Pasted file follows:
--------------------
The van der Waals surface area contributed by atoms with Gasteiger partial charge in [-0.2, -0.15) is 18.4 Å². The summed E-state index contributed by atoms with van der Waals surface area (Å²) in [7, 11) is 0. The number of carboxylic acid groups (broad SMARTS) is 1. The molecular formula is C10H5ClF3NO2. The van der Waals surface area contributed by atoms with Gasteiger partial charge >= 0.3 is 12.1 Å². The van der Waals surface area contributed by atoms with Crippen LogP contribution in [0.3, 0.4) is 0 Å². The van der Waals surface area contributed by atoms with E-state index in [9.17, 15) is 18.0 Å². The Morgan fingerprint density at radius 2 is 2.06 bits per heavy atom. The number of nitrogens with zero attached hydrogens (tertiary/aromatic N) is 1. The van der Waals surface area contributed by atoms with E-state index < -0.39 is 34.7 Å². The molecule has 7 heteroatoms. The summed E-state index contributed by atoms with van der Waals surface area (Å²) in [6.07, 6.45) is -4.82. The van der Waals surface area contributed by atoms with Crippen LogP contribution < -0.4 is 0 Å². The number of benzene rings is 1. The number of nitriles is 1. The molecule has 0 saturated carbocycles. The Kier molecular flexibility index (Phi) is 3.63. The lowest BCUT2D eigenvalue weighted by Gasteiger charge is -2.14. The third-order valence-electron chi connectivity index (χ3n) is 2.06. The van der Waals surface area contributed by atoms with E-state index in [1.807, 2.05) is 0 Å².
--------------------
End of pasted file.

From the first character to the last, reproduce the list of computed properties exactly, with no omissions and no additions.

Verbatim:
The van der Waals surface area contributed by atoms with Gasteiger partial charge in [-0.2, -0.15) is 18.4 Å². The summed E-state index contributed by atoms with van der Waals surface area (Å²) in [7, 11) is 0. The number of carboxylic acid groups (broad SMARTS) is 1. The molecular formula is C10H5ClF3NO2. The van der Waals surface area contributed by atoms with Gasteiger partial charge >= 0.3 is 12.1 Å². The van der Waals surface area contributed by atoms with Crippen LogP contribution in [0.3, 0.4) is 0 Å². The van der Waals surface area contributed by atoms with E-state index in [9.17, 15) is 18.0 Å². The Morgan fingerprint density at radius 2 is 2.06 bits per heavy atom. The number of nitrogens with zero attached hydrogens (tertiary/aromatic N) is 1. The van der Waals surface area contributed by atoms with E-state index < -0.39 is 34.7 Å². The molecule has 7 heteroatoms. The summed E-state index contributed by atoms with van der Waals surface area (Å²) in [6.07, 6.45) is -4.82. The van der Waals surface area contributed by atoms with Crippen LogP contribution < -0.4 is 0 Å². The number of benzene rings is 1. The number of nitriles is 1. The molecule has 0 saturated carbocycles. The Kier molecular flexibility index (Phi) is 3.63. The lowest BCUT2D eigenvalue weighted by Gasteiger charge is -2.14. The third-order valence-electron chi connectivity index (χ3n) is 2.06. The van der Waals surface area contributed by atoms with E-state index in [1.807, 2.05) is 0 Å².